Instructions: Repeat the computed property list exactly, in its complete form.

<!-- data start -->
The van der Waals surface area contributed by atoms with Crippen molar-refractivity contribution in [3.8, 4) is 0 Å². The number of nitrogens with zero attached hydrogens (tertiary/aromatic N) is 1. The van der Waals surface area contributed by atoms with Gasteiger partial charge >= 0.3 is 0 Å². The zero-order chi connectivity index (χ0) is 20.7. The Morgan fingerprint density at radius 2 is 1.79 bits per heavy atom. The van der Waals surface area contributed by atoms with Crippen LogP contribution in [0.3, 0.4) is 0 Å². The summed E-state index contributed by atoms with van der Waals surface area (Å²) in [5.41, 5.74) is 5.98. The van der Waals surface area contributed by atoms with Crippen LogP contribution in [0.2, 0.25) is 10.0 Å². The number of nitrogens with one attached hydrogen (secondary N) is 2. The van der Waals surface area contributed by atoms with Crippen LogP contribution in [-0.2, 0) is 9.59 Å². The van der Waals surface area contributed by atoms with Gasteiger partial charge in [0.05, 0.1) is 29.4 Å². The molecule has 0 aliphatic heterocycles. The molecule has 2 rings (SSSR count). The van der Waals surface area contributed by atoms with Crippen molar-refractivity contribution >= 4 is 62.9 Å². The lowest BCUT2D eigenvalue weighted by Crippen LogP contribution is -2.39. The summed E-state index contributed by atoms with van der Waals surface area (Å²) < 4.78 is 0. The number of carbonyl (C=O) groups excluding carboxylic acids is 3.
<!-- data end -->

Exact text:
The van der Waals surface area contributed by atoms with Crippen molar-refractivity contribution in [3.8, 4) is 0 Å². The number of nitrogens with zero attached hydrogens (tertiary/aromatic N) is 1. The van der Waals surface area contributed by atoms with Gasteiger partial charge >= 0.3 is 0 Å². The zero-order chi connectivity index (χ0) is 20.7. The Morgan fingerprint density at radius 2 is 1.79 bits per heavy atom. The van der Waals surface area contributed by atoms with Crippen LogP contribution in [0.3, 0.4) is 0 Å². The summed E-state index contributed by atoms with van der Waals surface area (Å²) in [5.41, 5.74) is 5.98. The van der Waals surface area contributed by atoms with Crippen LogP contribution in [0.2, 0.25) is 10.0 Å². The number of nitrogens with one attached hydrogen (secondary N) is 2. The van der Waals surface area contributed by atoms with Crippen LogP contribution in [-0.2, 0) is 9.59 Å². The van der Waals surface area contributed by atoms with Gasteiger partial charge in [0.05, 0.1) is 29.4 Å². The molecule has 0 aliphatic heterocycles. The molecule has 2 rings (SSSR count). The van der Waals surface area contributed by atoms with Crippen molar-refractivity contribution >= 4 is 62.9 Å². The lowest BCUT2D eigenvalue weighted by Crippen LogP contribution is -2.39. The summed E-state index contributed by atoms with van der Waals surface area (Å²) < 4.78 is 0. The number of carbonyl (C=O) groups excluding carboxylic acids is 3.